Freedom and Discipline {1 Corinthians 9}

12:30 AM


As Christians we already look and act differently than non-Christians.  Two people on their Christian journey, look and act differently.  Paul is teaching these Corinthians and us too, that although we have a right to do whatever we want, we need to, as the old saying goes, “when in Rome, do as the Romans do”, but that does not mean that we sin to be accepted.  When your focus is on living for Christ, your rights become comparatively unimportant.

Preaching the gospel was Paul’s calling.  That may not be your calling or my calling.  Perhaps yours is hospitality or feeding the hungry, or sharing your musical talent.  We need to use our gifts to glorify God.

The Christian life involves both freedom and discipline.  The goal in Paul’s life was to glorify God and bring people to Christ.  So Paul was free from any philosophical position or material entanglements that might side track him, while he strictly disciplined himself to carry out his goal.  For Paul, both freedom and discipline were important to be used in God’s service.

Paul gave several important principles for ministry:

1)  find common ground with those you contact. 
2)  avoid a know-it-all attitude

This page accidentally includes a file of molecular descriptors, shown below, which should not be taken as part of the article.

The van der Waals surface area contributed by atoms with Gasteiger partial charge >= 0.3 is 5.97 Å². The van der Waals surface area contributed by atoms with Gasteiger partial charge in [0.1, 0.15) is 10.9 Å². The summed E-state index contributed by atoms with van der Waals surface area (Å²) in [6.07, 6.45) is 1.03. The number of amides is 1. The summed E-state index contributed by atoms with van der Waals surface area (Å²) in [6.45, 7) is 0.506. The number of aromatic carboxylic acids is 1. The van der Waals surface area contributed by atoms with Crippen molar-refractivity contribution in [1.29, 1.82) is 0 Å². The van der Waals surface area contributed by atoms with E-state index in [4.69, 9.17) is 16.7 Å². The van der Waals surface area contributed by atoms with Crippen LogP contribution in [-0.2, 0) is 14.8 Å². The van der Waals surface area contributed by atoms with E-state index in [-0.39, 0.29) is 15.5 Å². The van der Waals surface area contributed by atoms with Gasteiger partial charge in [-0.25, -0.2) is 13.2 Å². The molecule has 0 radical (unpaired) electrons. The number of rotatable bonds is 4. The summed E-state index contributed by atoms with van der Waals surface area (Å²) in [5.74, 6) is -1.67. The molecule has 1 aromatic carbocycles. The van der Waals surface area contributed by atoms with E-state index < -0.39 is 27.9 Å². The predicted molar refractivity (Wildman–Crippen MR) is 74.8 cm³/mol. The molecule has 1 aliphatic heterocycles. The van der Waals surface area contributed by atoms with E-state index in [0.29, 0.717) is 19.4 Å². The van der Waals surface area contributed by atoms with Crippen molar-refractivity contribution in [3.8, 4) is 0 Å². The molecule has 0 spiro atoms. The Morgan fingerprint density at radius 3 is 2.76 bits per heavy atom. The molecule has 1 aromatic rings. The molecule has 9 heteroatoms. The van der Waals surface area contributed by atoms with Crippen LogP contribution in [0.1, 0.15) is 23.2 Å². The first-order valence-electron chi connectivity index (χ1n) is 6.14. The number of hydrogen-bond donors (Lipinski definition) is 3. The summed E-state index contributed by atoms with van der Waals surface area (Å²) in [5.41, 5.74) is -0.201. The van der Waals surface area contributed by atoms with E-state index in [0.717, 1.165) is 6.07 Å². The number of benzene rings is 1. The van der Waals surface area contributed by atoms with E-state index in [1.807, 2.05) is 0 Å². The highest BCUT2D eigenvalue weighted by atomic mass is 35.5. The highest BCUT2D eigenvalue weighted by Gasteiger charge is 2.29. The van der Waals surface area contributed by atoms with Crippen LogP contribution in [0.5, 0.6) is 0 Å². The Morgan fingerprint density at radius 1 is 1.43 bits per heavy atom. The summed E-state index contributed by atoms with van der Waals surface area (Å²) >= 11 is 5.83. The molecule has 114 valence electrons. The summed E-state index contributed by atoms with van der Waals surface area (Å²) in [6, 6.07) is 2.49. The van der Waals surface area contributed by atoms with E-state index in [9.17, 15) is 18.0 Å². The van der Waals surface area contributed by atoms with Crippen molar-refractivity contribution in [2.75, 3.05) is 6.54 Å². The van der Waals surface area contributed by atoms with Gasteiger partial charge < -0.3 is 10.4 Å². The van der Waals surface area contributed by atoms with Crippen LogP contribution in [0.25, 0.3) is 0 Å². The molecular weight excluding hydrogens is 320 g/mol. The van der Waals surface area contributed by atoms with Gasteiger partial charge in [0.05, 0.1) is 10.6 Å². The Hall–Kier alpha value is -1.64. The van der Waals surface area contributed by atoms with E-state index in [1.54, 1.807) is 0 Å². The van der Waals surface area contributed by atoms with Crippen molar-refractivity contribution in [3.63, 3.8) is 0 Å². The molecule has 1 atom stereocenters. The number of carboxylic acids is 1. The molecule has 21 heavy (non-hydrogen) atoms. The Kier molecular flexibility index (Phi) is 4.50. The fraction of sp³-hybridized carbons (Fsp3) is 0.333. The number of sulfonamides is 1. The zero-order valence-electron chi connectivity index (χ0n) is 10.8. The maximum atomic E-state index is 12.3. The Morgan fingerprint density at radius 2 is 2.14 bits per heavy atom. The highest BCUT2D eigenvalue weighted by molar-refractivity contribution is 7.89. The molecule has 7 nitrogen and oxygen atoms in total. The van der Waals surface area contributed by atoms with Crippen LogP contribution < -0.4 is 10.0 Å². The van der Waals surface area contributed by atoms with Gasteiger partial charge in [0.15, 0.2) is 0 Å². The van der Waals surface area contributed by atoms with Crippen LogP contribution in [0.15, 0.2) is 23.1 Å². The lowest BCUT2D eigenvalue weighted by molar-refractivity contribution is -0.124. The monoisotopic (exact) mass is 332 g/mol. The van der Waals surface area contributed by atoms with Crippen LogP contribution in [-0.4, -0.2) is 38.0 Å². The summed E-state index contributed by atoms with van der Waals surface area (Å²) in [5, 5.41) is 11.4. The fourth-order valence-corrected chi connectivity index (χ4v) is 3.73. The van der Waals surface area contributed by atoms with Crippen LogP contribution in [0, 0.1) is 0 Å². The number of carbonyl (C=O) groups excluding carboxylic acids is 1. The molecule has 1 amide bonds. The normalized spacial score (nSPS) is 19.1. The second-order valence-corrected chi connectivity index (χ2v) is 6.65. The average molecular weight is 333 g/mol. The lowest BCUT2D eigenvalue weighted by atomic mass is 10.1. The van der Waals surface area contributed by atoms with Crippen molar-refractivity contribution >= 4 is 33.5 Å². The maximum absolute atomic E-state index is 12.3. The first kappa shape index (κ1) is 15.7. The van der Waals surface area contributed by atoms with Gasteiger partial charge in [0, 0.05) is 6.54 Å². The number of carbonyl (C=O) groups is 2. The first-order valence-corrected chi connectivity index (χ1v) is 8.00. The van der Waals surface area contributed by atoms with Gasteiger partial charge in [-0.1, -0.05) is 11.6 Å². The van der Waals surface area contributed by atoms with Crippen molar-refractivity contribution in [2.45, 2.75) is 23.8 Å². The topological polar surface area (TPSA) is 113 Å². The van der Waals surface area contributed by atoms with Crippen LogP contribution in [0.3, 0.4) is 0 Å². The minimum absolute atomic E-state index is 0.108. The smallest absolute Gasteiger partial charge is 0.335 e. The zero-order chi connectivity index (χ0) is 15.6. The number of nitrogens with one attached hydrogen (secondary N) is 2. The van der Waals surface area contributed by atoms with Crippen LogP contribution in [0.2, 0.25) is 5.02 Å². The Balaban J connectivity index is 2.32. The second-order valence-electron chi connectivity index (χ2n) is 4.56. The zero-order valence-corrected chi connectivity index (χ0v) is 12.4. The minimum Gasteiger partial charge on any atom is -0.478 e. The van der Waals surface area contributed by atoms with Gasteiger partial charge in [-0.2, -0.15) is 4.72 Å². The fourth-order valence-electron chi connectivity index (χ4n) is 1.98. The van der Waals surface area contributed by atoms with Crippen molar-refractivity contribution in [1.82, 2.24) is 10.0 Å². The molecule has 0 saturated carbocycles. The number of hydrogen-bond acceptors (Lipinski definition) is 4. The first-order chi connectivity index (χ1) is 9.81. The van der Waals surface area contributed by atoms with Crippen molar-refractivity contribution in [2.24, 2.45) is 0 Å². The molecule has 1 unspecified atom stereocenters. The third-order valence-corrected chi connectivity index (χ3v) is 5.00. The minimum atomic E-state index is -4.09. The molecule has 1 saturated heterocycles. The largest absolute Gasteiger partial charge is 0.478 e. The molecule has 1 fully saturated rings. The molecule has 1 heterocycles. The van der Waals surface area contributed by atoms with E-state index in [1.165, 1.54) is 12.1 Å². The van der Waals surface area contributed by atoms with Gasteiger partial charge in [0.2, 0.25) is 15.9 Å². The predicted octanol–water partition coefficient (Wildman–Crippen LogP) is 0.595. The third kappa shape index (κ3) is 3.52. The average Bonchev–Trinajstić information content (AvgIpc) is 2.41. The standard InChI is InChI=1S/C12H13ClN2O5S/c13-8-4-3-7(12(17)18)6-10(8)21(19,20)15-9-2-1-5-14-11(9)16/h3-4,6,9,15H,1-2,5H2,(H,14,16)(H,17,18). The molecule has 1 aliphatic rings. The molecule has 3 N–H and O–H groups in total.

3)  make others feel accepted
4)  be sensitive to their needs and concerns
5)  look for opportunities to tell them about Christ. 

Winning the race requires purpose and discipline.  Paul uses this illustration to explain that the Christian life takes hard work.  And if you are like me, you have discovered that the further into your relationship with Christ, the harder life becomes.  We need to work on self-denial and be prepared, by reading and studying scripture daily.  As we spend more time doing this, we become more equipped to run the race with vigor and stamina.  We cannot merely observe from the grandstand, we need to train diligently because our spiritual progress depends on it.

Self-discipline requires an honest look at our strengths and weaknesses, with emphasis on our weaknesses.  It means building the will to say no when a powerful appetite inside us screams yes.  For example, when you have self-discipline, you can
  1. Say no to friends or situations that will lead you away from Christ
  2. Say no to casual sex, saving intimacy for marriage
  3. Say no to laziness in favor of “can do” and “will do”.

Self-discipline is a long steady course in learning attitudes that do not come naturally, and channeling natural appetites toward God’s purposes.

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Lord, I want to thank you for showing me my own weaknesses recently.  I want to thank you for showing me how to regain strength with You.  You Lord are my sole-source of strength.  You keep me on the straight and narrow path.  You have shown me that sin will never satisfy me or bring me peace.  You have shown me that this world will only laugh in my face.  When I give You my sins, You bring me joy.  It’s an amazing freedom that I pray everyone will enjoy!

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